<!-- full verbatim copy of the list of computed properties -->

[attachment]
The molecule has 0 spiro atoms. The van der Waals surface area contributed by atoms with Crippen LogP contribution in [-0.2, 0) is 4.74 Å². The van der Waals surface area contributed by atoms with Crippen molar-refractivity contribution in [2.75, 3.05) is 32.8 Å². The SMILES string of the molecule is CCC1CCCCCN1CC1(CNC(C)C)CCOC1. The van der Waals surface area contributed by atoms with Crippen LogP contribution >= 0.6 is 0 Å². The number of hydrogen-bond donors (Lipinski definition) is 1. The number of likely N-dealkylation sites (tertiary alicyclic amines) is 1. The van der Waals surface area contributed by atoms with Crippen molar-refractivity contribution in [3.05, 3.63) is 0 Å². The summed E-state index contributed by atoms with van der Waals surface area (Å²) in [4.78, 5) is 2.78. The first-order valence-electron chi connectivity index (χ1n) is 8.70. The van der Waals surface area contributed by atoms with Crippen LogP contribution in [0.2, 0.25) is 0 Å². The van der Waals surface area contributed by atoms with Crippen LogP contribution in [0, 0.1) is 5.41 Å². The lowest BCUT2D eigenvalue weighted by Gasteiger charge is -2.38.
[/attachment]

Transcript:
The molecule has 0 spiro atoms. The van der Waals surface area contributed by atoms with Crippen LogP contribution in [-0.2, 0) is 4.74 Å². The van der Waals surface area contributed by atoms with Crippen molar-refractivity contribution in [2.75, 3.05) is 32.8 Å². The SMILES string of the molecule is CCC1CCCCCN1CC1(CNC(C)C)CCOC1. The van der Waals surface area contributed by atoms with Crippen LogP contribution >= 0.6 is 0 Å². The number of hydrogen-bond donors (Lipinski definition) is 1. The number of likely N-dealkylation sites (tertiary alicyclic amines) is 1. The van der Waals surface area contributed by atoms with Crippen molar-refractivity contribution in [3.05, 3.63) is 0 Å². The summed E-state index contributed by atoms with van der Waals surface area (Å²) in [4.78, 5) is 2.78. The first-order valence-electron chi connectivity index (χ1n) is 8.70. The van der Waals surface area contributed by atoms with Crippen LogP contribution in [0.2, 0.25) is 0 Å². The van der Waals surface area contributed by atoms with Crippen LogP contribution in [0, 0.1) is 5.41 Å². The lowest BCUT2D eigenvalue weighted by Gasteiger charge is -2.38.